‘M*A*S*H’ actor keynotes anti-death penalty event


“Today, a man originally on death row was supposed to be freed,” actor and activist Mike Farrell said before a meeting of death penalty opponents.

Farrell was in the area Friday to address the Oregonians for Alternatives to the Death Penalty at the group’s annual meeting and banquet.

The man he was talking about, Albert Woodfox, 68, is the last remaining member of the Angola 3 to still be incarcerated. The former Black Panther has been held on death row, and in solitary confinement, for 43 years. Earlier this week, a U.S. district court judge ordered that Woodfox be released and declared that the State of Louisiana cannot try him a third time. However, Louisiana Attorney General Buddy Caldwell appealed that decision, causing Woodfox to remain in custody past his anticipated Friday release date.

“That is simply unjust,” Farrell said. “Woodfox is one dramatic example of what’s wrong with our criminal justice system.”

Farrell spoke at the event, held at the Keizer Civic Center, about many issues surrounding the topic of capital punishment and the American prison system at large.

Also speaking at the meeting were fellow abolition activists Danielle Fulfs, program director of the Washington Coalition to Abolish the Death Penalty, and Becky O’Neil McBrayer, program manager at St. Andre Bessette Church in downtown Portland.

Best known for his role as Capt. B.J. Hunnicutt on the classic TV series “M*A*S*H” and as Dr. Jim Hansen in the series “Providence,” Farrell has been president of Death Penalty Focus in California since 1994 and is a frequent speaker and writer about the injustices of capital punishment.

Farrell first became involved in death penalty work in the mid-1970s. In 1972, the death penalty was abolished nationally. It was reinstated in 1976, leading abolition activists to believe there would soon be a “bloodbath in our country.” Farrell said he felt he needed to take action.

“It’s inexcusable that we continue it,” he said.

Farrell described the death penalty as the lid to a garbage can. “Once it is removed, the country will have to face the stench that is our criminal justice system,” he said.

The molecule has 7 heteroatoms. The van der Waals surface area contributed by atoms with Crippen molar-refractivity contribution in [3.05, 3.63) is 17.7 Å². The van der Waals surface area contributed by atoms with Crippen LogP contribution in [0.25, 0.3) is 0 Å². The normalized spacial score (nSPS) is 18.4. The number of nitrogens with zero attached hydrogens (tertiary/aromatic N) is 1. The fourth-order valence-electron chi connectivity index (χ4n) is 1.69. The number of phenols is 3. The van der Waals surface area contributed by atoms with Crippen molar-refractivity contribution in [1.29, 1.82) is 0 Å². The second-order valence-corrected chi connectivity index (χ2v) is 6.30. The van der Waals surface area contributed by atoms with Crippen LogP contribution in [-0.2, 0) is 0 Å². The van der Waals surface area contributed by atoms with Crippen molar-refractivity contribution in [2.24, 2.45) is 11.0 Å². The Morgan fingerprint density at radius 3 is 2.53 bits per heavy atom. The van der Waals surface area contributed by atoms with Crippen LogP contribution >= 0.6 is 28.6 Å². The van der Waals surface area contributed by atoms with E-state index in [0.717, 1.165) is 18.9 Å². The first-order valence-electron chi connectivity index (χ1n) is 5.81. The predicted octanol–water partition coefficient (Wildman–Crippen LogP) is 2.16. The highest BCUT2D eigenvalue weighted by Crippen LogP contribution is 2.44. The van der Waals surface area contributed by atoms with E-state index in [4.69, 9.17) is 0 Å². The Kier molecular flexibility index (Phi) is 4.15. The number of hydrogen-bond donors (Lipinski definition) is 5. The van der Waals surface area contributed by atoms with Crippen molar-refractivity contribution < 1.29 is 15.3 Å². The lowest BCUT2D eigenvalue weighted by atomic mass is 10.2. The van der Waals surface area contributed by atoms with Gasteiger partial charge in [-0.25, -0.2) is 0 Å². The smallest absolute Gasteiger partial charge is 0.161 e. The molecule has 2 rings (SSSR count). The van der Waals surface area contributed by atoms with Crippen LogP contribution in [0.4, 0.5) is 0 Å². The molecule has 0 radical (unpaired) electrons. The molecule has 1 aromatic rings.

With the United States as one of the top-five executioners in the world, and many states spending more on prisons than on schools, there was much for death penalty abolitionists and criminal justice reform activists to talk about Friday night.

“We are trailing the rest of the world when others, even underdeveloped nations, have given it (the death penalty) up,” Farrell said.

Farrell said the death penalty doesn’t actually serve the U.S. as people might think it does. It is incredibly expensive, he said, costing three to seven times more than life-without-parole cases cost. But he listed other reasons for opposing it: Innocent people are executed; the death penalty has been shown statistically not to deter crime; it is racist in application; and it specifically targets the poor.

Farrell says the reason it is still happening is political cowardice.

“(Politicians) know that it fails, and they have been browbeaten to say and show that they are ‘tough on crime,’ so they are afraid to end it,” he said.

However, Farrell said, this is starting to change, and more and more people are standing up against it.

“We don’t need to be tough on crime, we need to be smart on crime,” he said.

Farrell allowed that there are “certainly good people who support” the death penalty, and he referred to an often-cited interpretation of the Bible’s “an eye for an eye.”

“This reading of the Bible, meant to show balance, has, in my opinion, been misread,” he said. “We don’t rape rapists, burn down the homes of arsonists and steal from thieves.”

npate@StatesmanJournal.com or (503) 399-6745 or follow on Twitter @Nataliempate


Published by Natalie Pate

Natalie Pate is a freelance journalist and author based in Salem, Oregon. She wrote about education for more than seven years at the Statesman Journal and now covers education and other topics throughout the Pacific Northwest. She is originally from Colorado and earned her B.A. in Politics and French from Willamette University.

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